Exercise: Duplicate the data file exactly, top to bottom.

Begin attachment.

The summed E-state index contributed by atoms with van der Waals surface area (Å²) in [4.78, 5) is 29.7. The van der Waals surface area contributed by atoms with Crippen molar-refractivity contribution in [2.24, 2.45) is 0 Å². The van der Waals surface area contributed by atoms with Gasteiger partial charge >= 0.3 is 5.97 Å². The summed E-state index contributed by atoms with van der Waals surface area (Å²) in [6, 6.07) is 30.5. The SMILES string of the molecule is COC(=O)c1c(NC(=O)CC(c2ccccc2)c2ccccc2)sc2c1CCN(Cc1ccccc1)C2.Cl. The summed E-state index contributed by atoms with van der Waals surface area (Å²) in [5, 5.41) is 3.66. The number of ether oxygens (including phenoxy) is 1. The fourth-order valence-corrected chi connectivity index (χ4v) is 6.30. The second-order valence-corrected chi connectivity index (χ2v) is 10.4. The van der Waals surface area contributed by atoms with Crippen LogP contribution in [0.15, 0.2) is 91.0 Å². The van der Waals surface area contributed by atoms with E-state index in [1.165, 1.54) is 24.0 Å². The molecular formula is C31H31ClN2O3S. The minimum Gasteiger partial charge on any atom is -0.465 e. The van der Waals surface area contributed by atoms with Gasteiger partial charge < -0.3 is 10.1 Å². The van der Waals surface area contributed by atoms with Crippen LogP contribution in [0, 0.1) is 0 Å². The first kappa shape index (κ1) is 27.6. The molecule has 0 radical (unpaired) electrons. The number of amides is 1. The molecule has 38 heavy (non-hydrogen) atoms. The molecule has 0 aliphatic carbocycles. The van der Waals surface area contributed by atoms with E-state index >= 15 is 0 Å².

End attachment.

The summed E-state index contributed by atoms with van der Waals surface area (Å²) in [4.78, 5) is 29.7. The van der Waals surface area contributed by atoms with Crippen molar-refractivity contribution in [2.24, 2.45) is 0 Å². The van der Waals surface area contributed by atoms with Gasteiger partial charge >= 0.3 is 5.97 Å². The summed E-state index contributed by atoms with van der Waals surface area (Å²) in [6, 6.07) is 30.5. The SMILES string of the molecule is COC(=O)c1c(NC(=O)CC(c2ccccc2)c2ccccc2)sc2c1CCN(Cc1ccccc1)C2.Cl. The summed E-state index contributed by atoms with van der Waals surface area (Å²) in [5, 5.41) is 3.66. The number of ether oxygens (including phenoxy) is 1. The fourth-order valence-corrected chi connectivity index (χ4v) is 6.30. The second-order valence-corrected chi connectivity index (χ2v) is 10.4. The van der Waals surface area contributed by atoms with Crippen LogP contribution in [0.15, 0.2) is 91.0 Å². The van der Waals surface area contributed by atoms with E-state index in [1.165, 1.54) is 24.0 Å². The molecular formula is C31H31ClN2O3S. The minimum Gasteiger partial charge on any atom is -0.465 e. The van der Waals surface area contributed by atoms with Gasteiger partial charge < -0.3 is 10.1 Å². The van der Waals surface area contributed by atoms with Crippen LogP contribution in [0, 0.1) is 0 Å². The first kappa shape index (κ1) is 27.6. The molecule has 0 radical (unpaired) electrons. The number of amides is 1. The molecule has 38 heavy (non-hydrogen) atoms. The molecule has 0 aliphatic carbocycles. The van der Waals surface area contributed by atoms with E-state index >= 15 is 0 Å².